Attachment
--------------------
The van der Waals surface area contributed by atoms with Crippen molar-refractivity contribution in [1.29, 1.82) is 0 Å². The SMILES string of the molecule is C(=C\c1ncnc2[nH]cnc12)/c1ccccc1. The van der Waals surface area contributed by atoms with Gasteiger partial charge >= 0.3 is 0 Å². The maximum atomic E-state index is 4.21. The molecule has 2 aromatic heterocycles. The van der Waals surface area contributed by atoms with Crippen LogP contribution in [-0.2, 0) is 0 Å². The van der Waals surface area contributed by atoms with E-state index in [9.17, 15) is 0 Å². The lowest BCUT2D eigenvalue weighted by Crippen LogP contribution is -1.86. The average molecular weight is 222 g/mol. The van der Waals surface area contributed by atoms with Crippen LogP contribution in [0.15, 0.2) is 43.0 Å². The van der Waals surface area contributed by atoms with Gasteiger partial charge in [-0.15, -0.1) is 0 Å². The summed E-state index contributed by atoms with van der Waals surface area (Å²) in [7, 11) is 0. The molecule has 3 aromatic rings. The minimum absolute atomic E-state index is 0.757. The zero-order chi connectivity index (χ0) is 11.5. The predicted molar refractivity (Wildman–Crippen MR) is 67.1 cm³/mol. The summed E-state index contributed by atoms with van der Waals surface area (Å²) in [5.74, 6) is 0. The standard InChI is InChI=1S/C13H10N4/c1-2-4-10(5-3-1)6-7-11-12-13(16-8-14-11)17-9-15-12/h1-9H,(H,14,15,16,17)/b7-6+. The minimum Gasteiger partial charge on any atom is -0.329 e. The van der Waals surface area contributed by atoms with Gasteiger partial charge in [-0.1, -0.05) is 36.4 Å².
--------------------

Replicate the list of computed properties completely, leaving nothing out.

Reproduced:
The van der Waals surface area contributed by atoms with Crippen molar-refractivity contribution in [1.29, 1.82) is 0 Å². The SMILES string of the molecule is C(=C\c1ncnc2[nH]cnc12)/c1ccccc1. The van der Waals surface area contributed by atoms with Gasteiger partial charge >= 0.3 is 0 Å². The maximum atomic E-state index is 4.21. The molecule has 2 aromatic heterocycles. The van der Waals surface area contributed by atoms with Crippen LogP contribution in [-0.2, 0) is 0 Å². The van der Waals surface area contributed by atoms with E-state index in [9.17, 15) is 0 Å². The lowest BCUT2D eigenvalue weighted by Crippen LogP contribution is -1.86. The average molecular weight is 222 g/mol. The van der Waals surface area contributed by atoms with Crippen LogP contribution in [0.15, 0.2) is 43.0 Å². The van der Waals surface area contributed by atoms with Gasteiger partial charge in [-0.15, -0.1) is 0 Å². The summed E-state index contributed by atoms with van der Waals surface area (Å²) in [7, 11) is 0. The molecule has 3 aromatic rings. The minimum absolute atomic E-state index is 0.757. The zero-order chi connectivity index (χ0) is 11.5. The predicted molar refractivity (Wildman–Crippen MR) is 67.1 cm³/mol. The summed E-state index contributed by atoms with van der Waals surface area (Å²) in [5.74, 6) is 0. The standard InChI is InChI=1S/C13H10N4/c1-2-4-10(5-3-1)6-7-11-12-13(16-8-14-11)17-9-15-12/h1-9H,(H,14,15,16,17)/b7-6+. The minimum Gasteiger partial charge on any atom is -0.329 e. The van der Waals surface area contributed by atoms with Gasteiger partial charge in [-0.1, -0.05) is 36.4 Å².